Small RNAs such as siRNAs and miRNAs are 20-24 nt non-coding regulatory RNAs that associate with Argonaute (AGO) proteins to form the core of the RNA-induced silencing complex (RISC). Although small RNAs are born double-stranded, only one of the two strands, the guide, is loaded into AGO through a maturation process assisted by the chaperone machinery. Once loaded, mature RISC is guided to complementary mRNAs via base pairing to thereby exert sequence-speci!c repression. Many AGO proteins possess RNaseH endonuclease activity that allows the cleavage (slicing) of mRNAs with nearly perfect complementarity to the small RNA guide. In some cases, secondary siRNAs are produced from the cleavage fragments in a way of ampli!cation loop to further silence the same transcripts, or to produce trans-acting siRNAs (tasiRNAs) that target other mRNAs. While slicing is the prototypical way of regulation for siRNAs and plant miRNAs, endogenous targets in animals rarely present extended base pairing to their cognate miRNAs. In this case silencing occurs via translational repression, often coupled to mRNA decay. This way of regulation is mediated by additional RISC components that associate with AGO via GW (Gly-Trp) motifs that speci!cally bind to hydrophobic cavities exposed on the AGO surface. Plants can also repress miRNA targets by translational inhibition, but the mechanism in this case is totally unknown. Although plant AGOs have hydrophobic pockets homologous to the ones of their animal and yeast counterparts, a decade of thorough quest for GW proteins that might mediate translational repression in plants has been futile. Indeed, very little is still known about how plants combine the two possible ways of miRNA-mediated regulation, how slicing is avoided to allow translational repression to take place, and which are the different outcomes of both pathways from a functional perspective.
In this work, we use the model plant Arabidopsis thaliana to study some of the matters proposed above. Our analyses of AGO1 slicer-de!cient plants suggest that translational repression of miRNA targets is not exerted in planta when slicing is impaired, and mRNA decay is also not detected in these conditions. Additionally, the maturation of siRNA RISC, which is known to be impaired in slicer-de!cient plants, stalls in a loading intermediate that shows trimming of small RNAs by exonucleases while the full duplex remains in association with AGO1. We also describe that slicer-de!cient but not ago1 null mutant plants produce abundant, albeit unphased, tasiRNAs. The discovery suggests that AGO1 is required for the biogenesis of secondary siRNAs, but cleavage of the precursor is only necessary to set the right phase. This discovery changes the actual conception on how production of secondary siRNAs is triggered, not by aberrant features of cleavage fragments as previously thought, but via recruitment of the biogenesis machinery by RISC. Additionally, we generated AGO1 mutants with modi!cations in the hydrophobic pockets designed to either abolish or increase the affinity to GW motifs of binging partners. Surprisingly, plants with a mutation in a highly conserved lysine that conforms the pocket with more affinity for Trp displayed wild type phenotypes. miRNA target regulation occurs normally in these plants, suggesting that the pocket is dispensable for translational repression. We also aimed to increase the affinity of AGO1 for GW proteins by removal of a plant-speci!c endogenous Trp that is located on top of the second pocket. Proteomic analyses of affinity-puri!ed mutant AGO1 provided a list of potential AGO1 partners, with some interesting candidates that have been previously involved in translational regulation. Among them, ECT2 is a YTH domain protein whose homologues in animals and yeast speci!cally bind N6-metyhladenosine (m6A) in mRNA, a post-transcriptional modi!cation essential for cell differentiation and development in many organisms. We validated the association between ECT2 and AGO1 through binding assays, and showed that the GW motifs present in ECT2 might be dispensable for the interaction. Furthermore, we prove that ECT2 is a bona fide m6A-binding protein, and present evidence for the functional redundancy with other ECT family members in Arabidopsis. Finally, we found that the AGO1 tryptophan mutant, which is capable to load small RNAs and cleave RNA targets, is otherwise blocked with the chaperone machinery. This blockage is probably the reason for the developmental defects exhibited by the mutant plants. Based on this result, we propose a novel role for the chaperone machinery in RISC assembly, likely in the rearrangement of the hydrophobic pockets to an active GW-binding conformation.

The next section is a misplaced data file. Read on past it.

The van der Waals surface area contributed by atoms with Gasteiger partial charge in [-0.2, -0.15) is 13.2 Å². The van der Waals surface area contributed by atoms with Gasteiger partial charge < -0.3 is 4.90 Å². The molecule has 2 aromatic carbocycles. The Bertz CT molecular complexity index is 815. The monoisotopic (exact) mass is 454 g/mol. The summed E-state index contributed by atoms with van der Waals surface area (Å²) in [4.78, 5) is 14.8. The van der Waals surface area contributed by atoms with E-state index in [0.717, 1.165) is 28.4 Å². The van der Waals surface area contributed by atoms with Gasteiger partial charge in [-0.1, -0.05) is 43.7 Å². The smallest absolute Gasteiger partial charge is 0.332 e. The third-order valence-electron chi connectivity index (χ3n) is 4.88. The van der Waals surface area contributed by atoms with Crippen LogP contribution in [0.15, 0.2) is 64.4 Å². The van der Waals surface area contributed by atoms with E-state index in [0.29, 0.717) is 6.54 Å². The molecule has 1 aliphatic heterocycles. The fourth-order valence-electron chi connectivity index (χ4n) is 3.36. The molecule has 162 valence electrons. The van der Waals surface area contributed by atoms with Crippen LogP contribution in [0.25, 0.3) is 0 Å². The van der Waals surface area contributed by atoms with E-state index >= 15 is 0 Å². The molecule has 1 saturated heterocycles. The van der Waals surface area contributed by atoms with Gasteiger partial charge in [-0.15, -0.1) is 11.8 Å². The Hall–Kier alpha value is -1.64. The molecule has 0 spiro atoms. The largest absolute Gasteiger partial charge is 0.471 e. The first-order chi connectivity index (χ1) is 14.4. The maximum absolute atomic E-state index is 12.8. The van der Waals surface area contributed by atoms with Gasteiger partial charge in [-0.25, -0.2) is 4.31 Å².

The understanding of the processes described above has fundamental relevance. In plants as in animals, small RNAs are master regulators of development and stress responses, protect the genome from the deleterious effect of transposons, and provide immunity against viruses. Development of individuals with dysfunctional small RNA machineries is severely impaired, and defects in speci!c miRNAs can cause disease, more speci!cally cancer. This work not only provides relevant data to understand how gene silencing occurs in plants, but also might provide essential information for the same pathway in animals, which is far for being perfectly understood. Indeed, the discoveries made in yeast, plant and bacteria have been fundamental to build the current knowledge on how gene silencing occurs in all organisms.